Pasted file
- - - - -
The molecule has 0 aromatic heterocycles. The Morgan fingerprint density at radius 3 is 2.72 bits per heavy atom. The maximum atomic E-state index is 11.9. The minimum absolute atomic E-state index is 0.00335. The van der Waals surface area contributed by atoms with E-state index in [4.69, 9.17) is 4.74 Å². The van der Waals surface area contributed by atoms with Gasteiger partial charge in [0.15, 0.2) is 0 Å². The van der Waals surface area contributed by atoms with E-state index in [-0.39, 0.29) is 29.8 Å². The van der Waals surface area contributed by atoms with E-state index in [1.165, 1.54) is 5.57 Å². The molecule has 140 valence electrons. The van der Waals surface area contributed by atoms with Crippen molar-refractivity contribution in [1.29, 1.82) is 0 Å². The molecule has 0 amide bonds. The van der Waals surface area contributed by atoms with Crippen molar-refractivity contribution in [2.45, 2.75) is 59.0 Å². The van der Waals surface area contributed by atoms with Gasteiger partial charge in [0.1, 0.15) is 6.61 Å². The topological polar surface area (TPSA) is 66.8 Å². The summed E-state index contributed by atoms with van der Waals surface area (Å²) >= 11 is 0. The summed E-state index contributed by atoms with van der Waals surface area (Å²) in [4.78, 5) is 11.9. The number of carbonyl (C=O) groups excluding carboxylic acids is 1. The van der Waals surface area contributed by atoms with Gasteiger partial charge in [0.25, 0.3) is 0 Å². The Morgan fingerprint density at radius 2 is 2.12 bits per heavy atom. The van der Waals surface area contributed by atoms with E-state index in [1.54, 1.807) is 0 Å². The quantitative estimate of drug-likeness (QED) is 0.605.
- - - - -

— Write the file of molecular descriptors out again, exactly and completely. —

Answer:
The molecule has 0 aromatic heterocycles. The Morgan fingerprint density at radius 3 is 2.72 bits per heavy atom. The maximum atomic E-state index is 11.9. The minimum absolute atomic E-state index is 0.00335. The van der Waals surface area contributed by atoms with E-state index in [4.69, 9.17) is 4.74 Å². The van der Waals surface area contributed by atoms with Gasteiger partial charge in [0.15, 0.2) is 0 Å². The van der Waals surface area contributed by atoms with E-state index in [-0.39, 0.29) is 29.8 Å². The van der Waals surface area contributed by atoms with E-state index in [1.165, 1.54) is 5.57 Å². The molecule has 140 valence electrons. The van der Waals surface area contributed by atoms with Crippen molar-refractivity contribution in [1.29, 1.82) is 0 Å². The molecule has 0 amide bonds. The van der Waals surface area contributed by atoms with Crippen molar-refractivity contribution in [2.45, 2.75) is 59.0 Å². The van der Waals surface area contributed by atoms with Gasteiger partial charge in [0.1, 0.15) is 6.61 Å². The topological polar surface area (TPSA) is 66.8 Å². The summed E-state index contributed by atoms with van der Waals surface area (Å²) >= 11 is 0. The summed E-state index contributed by atoms with van der Waals surface area (Å²) in [4.78, 5) is 11.9. The number of carbonyl (C=O) groups excluding carboxylic acids is 1. The van der Waals surface area contributed by atoms with Gasteiger partial charge in [0.25, 0.3) is 0 Å². The Morgan fingerprint density at radius 2 is 2.12 bits per heavy atom. The van der Waals surface area contributed by atoms with E-state index in [1.54, 1.807) is 0 Å². The quantitative estimate of drug-likeness (QED) is 0.605.